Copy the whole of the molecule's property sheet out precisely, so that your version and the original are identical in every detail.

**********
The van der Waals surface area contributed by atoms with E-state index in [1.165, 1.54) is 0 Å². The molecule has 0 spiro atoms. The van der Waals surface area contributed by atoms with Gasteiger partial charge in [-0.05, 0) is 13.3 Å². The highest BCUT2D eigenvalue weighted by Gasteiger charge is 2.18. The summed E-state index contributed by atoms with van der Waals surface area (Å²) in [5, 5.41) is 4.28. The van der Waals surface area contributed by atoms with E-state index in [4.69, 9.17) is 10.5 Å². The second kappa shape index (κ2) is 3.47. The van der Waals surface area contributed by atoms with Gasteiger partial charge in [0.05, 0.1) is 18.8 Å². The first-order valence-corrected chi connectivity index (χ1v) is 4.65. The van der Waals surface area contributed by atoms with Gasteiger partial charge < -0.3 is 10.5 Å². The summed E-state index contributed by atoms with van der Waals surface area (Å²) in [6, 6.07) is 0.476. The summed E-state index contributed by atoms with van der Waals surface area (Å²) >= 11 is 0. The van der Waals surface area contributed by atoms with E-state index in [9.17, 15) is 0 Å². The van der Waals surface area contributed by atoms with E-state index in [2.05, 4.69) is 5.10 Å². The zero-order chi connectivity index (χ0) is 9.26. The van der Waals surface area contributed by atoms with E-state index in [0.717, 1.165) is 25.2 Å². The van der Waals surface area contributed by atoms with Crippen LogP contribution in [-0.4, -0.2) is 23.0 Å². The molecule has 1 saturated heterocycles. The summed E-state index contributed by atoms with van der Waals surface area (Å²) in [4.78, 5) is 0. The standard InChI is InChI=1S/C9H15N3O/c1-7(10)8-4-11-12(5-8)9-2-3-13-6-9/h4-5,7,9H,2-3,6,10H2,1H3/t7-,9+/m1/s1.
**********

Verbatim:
The van der Waals surface area contributed by atoms with E-state index in [1.165, 1.54) is 0 Å². The molecule has 0 spiro atoms. The van der Waals surface area contributed by atoms with Gasteiger partial charge in [-0.05, 0) is 13.3 Å². The highest BCUT2D eigenvalue weighted by Gasteiger charge is 2.18. The summed E-state index contributed by atoms with van der Waals surface area (Å²) in [5, 5.41) is 4.28. The van der Waals surface area contributed by atoms with E-state index in [4.69, 9.17) is 10.5 Å². The second kappa shape index (κ2) is 3.47. The van der Waals surface area contributed by atoms with Gasteiger partial charge in [0.05, 0.1) is 18.8 Å². The first-order valence-corrected chi connectivity index (χ1v) is 4.65. The van der Waals surface area contributed by atoms with Gasteiger partial charge < -0.3 is 10.5 Å². The summed E-state index contributed by atoms with van der Waals surface area (Å²) in [6, 6.07) is 0.476. The summed E-state index contributed by atoms with van der Waals surface area (Å²) >= 11 is 0. The van der Waals surface area contributed by atoms with E-state index in [9.17, 15) is 0 Å². The van der Waals surface area contributed by atoms with E-state index in [2.05, 4.69) is 5.10 Å². The zero-order chi connectivity index (χ0) is 9.26. The van der Waals surface area contributed by atoms with E-state index in [0.717, 1.165) is 25.2 Å². The van der Waals surface area contributed by atoms with Crippen LogP contribution in [-0.4, -0.2) is 23.0 Å². The molecule has 1 saturated heterocycles. The summed E-state index contributed by atoms with van der Waals surface area (Å²) in [4.78, 5) is 0. The standard InChI is InChI=1S/C9H15N3O/c1-7(10)8-4-11-12(5-8)9-2-3-13-6-9/h4-5,7,9H,2-3,6,10H2,1H3/t7-,9+/m1/s1.